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Salt on the Ropes

Salt on the Ropes

One by one, the dietary culprits hiding in our processed foods are being flushed out: trans fats, high fructose corn syrup… and now sodium.

salt.jpgJust this week alone, food giant Unilever announced the launch of a global salt reduction strategy covering over 22,000 products. It’s one more sign that maximum daily limits are also likely to be re-evaluated. Here in the United States, the magic number is 2,300 milligrams — which many industry watchers believe is unhealthy and too high already.

The company described the effort as holistic, “in terms of daily dietary contribution, rather than only looking at the input of individual products, or simply launching a lower salt range.”

Several smaller companies have already taken on the sodium issue, most notable Campbell Soup Company. The company has been aggressive in its lower-sodium strategy, rolling out new low-sodium versions of traditional products, as well as completely new products.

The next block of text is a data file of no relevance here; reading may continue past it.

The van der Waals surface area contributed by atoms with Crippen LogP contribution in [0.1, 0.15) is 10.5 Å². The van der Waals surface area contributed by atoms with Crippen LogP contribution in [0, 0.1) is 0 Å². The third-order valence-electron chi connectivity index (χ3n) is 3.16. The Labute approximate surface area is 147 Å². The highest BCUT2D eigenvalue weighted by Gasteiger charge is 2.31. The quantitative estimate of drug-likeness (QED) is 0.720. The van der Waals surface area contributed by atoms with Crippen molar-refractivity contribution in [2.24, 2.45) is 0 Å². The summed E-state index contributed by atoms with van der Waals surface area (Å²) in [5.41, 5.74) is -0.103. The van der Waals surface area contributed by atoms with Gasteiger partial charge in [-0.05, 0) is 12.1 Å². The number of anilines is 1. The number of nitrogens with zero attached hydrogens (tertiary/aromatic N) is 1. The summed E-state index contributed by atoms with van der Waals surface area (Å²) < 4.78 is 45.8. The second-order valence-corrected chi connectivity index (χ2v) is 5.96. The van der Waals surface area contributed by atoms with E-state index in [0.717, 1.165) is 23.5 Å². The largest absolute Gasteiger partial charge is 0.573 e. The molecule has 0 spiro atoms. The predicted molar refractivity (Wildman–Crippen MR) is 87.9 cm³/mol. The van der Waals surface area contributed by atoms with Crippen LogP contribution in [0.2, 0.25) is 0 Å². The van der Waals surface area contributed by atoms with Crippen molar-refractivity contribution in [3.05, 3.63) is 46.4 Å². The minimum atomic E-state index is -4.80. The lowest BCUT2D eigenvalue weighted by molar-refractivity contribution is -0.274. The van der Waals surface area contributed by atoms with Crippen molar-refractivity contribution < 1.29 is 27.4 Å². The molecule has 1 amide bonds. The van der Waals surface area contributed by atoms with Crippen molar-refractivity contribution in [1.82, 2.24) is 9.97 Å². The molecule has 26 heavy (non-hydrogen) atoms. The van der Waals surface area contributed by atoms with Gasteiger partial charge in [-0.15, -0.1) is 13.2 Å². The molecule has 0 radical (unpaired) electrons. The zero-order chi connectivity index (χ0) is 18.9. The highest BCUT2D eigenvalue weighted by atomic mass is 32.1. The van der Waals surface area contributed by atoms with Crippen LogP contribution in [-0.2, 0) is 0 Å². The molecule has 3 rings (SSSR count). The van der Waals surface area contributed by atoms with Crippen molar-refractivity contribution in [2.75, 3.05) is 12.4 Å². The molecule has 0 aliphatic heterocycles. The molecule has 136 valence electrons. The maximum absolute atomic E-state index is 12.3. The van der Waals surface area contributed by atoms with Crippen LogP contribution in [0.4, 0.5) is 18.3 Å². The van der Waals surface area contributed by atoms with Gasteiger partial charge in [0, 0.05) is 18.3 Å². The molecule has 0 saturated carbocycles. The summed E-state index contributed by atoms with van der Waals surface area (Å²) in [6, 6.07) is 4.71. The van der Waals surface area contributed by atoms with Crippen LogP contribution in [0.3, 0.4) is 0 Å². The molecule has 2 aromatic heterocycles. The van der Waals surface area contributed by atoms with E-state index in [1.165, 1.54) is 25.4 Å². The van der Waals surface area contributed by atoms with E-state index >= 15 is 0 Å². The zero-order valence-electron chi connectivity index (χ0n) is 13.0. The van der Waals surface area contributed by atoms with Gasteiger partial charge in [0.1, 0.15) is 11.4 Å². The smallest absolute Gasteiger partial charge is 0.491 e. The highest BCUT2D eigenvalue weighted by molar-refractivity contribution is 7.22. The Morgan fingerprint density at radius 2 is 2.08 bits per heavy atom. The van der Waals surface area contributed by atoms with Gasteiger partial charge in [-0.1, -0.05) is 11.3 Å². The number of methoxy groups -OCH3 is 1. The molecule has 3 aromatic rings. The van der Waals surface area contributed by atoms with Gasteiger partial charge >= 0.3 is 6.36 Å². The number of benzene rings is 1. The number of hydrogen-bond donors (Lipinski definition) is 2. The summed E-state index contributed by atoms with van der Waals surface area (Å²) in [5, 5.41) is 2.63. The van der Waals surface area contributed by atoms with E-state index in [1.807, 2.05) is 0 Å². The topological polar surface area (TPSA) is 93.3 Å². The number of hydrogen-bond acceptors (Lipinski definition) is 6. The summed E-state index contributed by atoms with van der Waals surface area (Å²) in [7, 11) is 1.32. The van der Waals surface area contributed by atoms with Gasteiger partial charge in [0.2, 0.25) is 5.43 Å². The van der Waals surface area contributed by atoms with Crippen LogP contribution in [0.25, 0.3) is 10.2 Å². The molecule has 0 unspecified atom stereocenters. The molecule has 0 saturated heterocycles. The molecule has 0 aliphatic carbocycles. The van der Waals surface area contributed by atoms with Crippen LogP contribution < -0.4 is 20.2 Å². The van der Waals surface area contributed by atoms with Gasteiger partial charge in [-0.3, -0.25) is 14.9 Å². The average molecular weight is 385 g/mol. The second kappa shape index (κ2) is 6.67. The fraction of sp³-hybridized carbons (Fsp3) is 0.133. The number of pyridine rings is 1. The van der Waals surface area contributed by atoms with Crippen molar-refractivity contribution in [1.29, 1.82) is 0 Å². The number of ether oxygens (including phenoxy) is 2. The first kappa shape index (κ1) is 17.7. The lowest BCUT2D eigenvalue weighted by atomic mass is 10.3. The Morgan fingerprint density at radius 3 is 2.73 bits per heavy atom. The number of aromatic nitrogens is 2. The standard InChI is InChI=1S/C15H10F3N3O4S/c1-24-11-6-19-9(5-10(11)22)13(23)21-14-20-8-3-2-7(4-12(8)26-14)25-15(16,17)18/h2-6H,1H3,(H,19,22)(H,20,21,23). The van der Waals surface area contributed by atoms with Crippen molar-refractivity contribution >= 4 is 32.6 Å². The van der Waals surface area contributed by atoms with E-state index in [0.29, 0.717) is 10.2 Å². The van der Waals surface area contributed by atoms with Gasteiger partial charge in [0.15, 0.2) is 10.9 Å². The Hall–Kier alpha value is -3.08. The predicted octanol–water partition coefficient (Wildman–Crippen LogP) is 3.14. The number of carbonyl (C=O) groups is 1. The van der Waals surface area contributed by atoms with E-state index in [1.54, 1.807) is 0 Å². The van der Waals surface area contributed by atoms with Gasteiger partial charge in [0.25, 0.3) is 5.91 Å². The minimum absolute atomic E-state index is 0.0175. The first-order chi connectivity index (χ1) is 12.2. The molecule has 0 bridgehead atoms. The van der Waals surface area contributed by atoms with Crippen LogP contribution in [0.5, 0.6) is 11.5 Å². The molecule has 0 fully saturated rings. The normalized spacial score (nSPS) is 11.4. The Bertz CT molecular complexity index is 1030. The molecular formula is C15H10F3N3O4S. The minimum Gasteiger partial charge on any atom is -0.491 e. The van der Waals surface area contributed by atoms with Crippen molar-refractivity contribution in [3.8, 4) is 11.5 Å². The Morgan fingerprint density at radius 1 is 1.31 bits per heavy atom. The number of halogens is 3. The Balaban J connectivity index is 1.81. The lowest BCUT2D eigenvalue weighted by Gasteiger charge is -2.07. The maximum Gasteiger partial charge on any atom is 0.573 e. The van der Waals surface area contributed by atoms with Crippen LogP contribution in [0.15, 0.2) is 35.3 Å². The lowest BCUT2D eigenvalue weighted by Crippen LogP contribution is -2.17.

The building tide has brought the attention of public officials. Back in March, the Centers for Disease Control proposed reducing the daily salt limit to 1,500 milligrams. Health officials in New York City are talking about sodium with chefs and food sellers. The campaign that’s being developed aims to reduce local consumers’ sodium intake by at least 20% within the next five years.

With that kind of attention, the changes will likely occur more quickly than that. Major food manufacturers can read the writing on the wall and don’t seem to be waiting to be told, do they? What surprises most consumers, I think, is that most of the sodium they ingest isn’t from the salt shaker — it’s from the prepared, processed foods they eat. It’s hidden in the ingredient list and on the Nutrition Facts panel. Like trans fats and HFCS, the average shopper is getting a rude education on what they’re eating.

(photo courtesy of Charlotte Kinzie)